International Journal of Operations & Production Management, vol. 41 no. 8
Type: Research Article
ISSN: 0144-3577

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Article
Publication date: 12 July 2021

Chandrasekararao Seepana, Ahmad Khraishi, Antony Paulraj and Fahian Anisul Huq

This study aims to investigate how contract complexity and relational trust could impact offshore outsourcing innovation (OOI) performance of small and medium enterprises…

Abstract

Purpose

This study aims to investigate how contract complexity and relational trust could impact offshore outsourcing innovation (OOI) performance of small and medium enterprises (SMEs). This study further examines the moderating effects of knowledge routines and joint actions on the relationships between contract complexity, as well as relational trust and OOI performance.

Design/methodology/approach

The empirical investigation extends transaction cost economics and the relational view of buyer-supplier dyads in the context of offshore outsourcing SMEs. To test the hypotheses, the authors collected and analysed survey data from 200 European manufacturing SMEs that have existing offshore supplier relationships.

Findings

The results suggest that both complex contracts and relational trust as governance structures positively affect SMEs’ OOI performance. Additionally, while both formal knowledge routines and joint actions help strengthen the relationship between complex contracts and OOI, they showed no significant moderating effect on the relationship between relational trust and OOI. Furthermore, based on the results, the authors also develop a governance framework covering four configurations – fit, firm, flexible and fragile (4F).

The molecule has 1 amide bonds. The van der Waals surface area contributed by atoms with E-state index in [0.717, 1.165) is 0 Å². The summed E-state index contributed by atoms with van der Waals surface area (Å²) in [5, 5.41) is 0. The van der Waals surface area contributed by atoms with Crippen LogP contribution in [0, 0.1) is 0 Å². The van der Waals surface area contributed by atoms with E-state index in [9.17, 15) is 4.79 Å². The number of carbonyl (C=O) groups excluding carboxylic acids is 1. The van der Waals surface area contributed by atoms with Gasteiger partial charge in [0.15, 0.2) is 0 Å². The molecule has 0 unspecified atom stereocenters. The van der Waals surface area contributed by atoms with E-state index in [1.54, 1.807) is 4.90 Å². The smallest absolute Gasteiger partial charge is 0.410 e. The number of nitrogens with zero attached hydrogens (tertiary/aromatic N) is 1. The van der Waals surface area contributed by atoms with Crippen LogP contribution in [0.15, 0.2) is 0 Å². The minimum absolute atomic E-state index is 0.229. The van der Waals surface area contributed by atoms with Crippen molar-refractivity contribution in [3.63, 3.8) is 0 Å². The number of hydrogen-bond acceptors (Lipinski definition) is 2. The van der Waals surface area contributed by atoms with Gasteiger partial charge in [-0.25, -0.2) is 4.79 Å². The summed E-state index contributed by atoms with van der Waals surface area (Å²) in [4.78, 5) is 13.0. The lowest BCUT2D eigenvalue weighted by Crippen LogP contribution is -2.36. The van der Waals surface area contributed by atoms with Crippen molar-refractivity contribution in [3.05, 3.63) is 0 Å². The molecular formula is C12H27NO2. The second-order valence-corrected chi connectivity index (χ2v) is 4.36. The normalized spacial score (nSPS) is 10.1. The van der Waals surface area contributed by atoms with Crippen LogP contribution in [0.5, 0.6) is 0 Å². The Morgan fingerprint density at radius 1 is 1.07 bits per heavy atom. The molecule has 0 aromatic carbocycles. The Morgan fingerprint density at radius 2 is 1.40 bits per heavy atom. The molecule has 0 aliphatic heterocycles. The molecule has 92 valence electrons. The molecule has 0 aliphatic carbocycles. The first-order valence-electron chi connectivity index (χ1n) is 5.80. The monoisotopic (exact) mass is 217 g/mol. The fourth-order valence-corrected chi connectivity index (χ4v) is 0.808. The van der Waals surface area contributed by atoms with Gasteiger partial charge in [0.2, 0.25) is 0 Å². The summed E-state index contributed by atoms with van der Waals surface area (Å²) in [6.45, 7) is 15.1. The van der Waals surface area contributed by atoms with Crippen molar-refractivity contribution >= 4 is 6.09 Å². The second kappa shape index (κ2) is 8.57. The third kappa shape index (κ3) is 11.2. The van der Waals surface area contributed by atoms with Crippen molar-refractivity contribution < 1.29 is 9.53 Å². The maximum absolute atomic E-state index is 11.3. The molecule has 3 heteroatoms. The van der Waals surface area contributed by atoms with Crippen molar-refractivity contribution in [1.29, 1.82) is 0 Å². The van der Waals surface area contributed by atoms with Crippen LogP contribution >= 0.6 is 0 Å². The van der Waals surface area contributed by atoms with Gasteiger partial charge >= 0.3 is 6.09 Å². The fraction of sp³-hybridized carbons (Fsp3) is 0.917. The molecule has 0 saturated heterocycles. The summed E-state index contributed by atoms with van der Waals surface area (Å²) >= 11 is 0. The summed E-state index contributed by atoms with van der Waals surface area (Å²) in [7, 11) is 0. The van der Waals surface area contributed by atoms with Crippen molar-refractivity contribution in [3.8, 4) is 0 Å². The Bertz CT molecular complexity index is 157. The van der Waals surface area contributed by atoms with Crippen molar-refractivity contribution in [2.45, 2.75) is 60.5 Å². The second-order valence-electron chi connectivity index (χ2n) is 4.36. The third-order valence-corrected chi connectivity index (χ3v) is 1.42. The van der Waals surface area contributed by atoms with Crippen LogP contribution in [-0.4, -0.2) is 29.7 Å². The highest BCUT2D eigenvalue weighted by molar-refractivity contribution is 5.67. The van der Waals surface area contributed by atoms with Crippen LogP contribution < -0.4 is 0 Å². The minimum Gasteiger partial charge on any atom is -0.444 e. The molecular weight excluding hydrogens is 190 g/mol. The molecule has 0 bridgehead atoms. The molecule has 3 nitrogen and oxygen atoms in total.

Originality/value

The 4F governance scenarios – fit, firm, flexible and fragile – introduced in this study emphasise the need for a combination of contract complexity and relational trust mechanisms in OOI relationships. The 4F labelling has rich implications for practitioners on how interfirm outsourcing innovation relationships can be managed based on configurations of contractual and relational governance. The study also adds to the understanding of how SMEs’ specific characteristics (e.g. resource shortcomings and flexibility) may influence their OOI decisions in comparison with large firms.

Details

Supply Chain Management: An International Journal, vol. ahead-of-print no. ahead-of-print
Type: Research Article
ISSN: 1359-8546

Keywords

Open Access
Article
Publication date: 10 August 2021

Tom A.E. Aben, Wendy van der Valk, Jens K. Roehrich and Kostas Selviaridis

Inter-organisational governance is an important enabler for information processing, particularly in relationships undergoing digital transformation (DT) where partners…

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Abstract

Purpose

Inter-organisational governance is an important enabler for information processing, particularly in relationships undergoing digital transformation (DT) where partners depend on each other for information in decision-making. Based on information processing theory (IPT), the authors theoretically and empirically investigate how governance mechanisms address information asymmetry (uncertainty and equivocality) arising in capturing, sharing and interpreting information generated by digital technologies.

Design/methodology/approach